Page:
Ethics, health and new information technologies

21 April 2006


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The document examines the complex issue of the increasing use of the Internet in the health sector. The ICB recognizes that the exceptional development of information technology can potentially help people to responsibly use science and technology to broaden cultural and formative horizons. Nevertheless, it believes that the freedom of information on the Internet does not consent evasion of the existing rules governing oral, written and televised communication, which were developed by the civil and penal codes in order to protect the dignity and integrity of human beings and law enforcement. In particular, the document focuses attention on the use of an indirect means of communication between the citizen and healthcare workers in the field of clinical medicine, where the “face to face” approach has always been considered a foundational aspect.

The ICB appreciates any process which tends to develop a policy of public health information, disease prevention, and healthy behaviour education; however, it specifies that this information is not always reliable and there is a need for accuracy in health-related messages on the Internet. Therefore, it suggests implementing measures of quality certification based on, both, the voluntary adherence of the message producer to shared codes of practice, and, the recognition by accredited certification agencies of the nature of the message. They must provide, inter alia, the date of completion, the name of the organization and the author. Generally, more stringent regulations should be adopted for the qualification of websites and the identification of those elaborating the message.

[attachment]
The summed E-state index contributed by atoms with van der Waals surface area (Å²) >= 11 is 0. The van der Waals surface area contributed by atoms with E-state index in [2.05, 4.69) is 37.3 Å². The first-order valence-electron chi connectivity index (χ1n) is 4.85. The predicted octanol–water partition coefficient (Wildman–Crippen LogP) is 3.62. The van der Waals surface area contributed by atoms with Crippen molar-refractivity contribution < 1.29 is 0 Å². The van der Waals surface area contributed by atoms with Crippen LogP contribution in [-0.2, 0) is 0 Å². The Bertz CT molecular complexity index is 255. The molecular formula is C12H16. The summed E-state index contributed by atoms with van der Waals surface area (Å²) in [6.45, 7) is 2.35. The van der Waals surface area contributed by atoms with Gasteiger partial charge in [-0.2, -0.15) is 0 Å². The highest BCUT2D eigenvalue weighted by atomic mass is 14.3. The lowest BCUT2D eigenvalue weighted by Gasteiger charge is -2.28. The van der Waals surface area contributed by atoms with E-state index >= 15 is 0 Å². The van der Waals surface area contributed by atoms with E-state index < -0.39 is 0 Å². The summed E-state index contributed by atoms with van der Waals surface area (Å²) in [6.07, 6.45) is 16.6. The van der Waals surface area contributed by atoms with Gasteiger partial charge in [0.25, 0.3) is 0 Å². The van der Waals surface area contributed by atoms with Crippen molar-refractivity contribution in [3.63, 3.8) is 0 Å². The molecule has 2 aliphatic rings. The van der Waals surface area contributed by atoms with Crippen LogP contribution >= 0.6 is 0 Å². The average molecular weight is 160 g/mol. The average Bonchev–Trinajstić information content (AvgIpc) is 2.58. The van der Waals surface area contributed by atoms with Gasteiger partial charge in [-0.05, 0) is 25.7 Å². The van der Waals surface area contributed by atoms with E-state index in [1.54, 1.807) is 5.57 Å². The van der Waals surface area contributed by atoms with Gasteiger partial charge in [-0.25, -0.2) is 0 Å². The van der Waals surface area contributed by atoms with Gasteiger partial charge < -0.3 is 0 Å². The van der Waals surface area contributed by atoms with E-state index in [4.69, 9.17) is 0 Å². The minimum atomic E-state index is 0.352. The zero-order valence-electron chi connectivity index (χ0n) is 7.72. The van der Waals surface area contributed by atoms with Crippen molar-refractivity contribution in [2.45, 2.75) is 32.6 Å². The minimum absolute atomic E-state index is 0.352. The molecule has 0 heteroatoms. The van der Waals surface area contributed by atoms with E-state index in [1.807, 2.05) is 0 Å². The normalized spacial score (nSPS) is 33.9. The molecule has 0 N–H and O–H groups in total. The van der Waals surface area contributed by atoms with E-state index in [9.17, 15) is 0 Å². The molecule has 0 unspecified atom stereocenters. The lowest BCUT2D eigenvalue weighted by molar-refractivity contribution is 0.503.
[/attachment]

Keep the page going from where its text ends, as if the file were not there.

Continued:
According to the members of the ICB, the greatest danger that Internet can create in the health sector is the loss of full communication between doctor and patient, as the relationship tends to be depersonalized due to the significant impoverishment in terms of interpersonal contact. In fact, indirect communication misses out on the crucial set of objective signs (auscultation, palpation, the patient’s general appearance, posture, emotional perception, etc.) which guide the diagnostic process. The opinion calls for an increase in safety standards in the use of the Internet in such a “sensitive” sector as that of health, in order to facilitate the consumer’s selection of useful information and ensure its quality. Therefore, it is recommended that the same deontological rules should apply also to the Internet to protect professional seriousness and dignity; the public authorities and professional associations should be obliged to carry out all the necessary checks.

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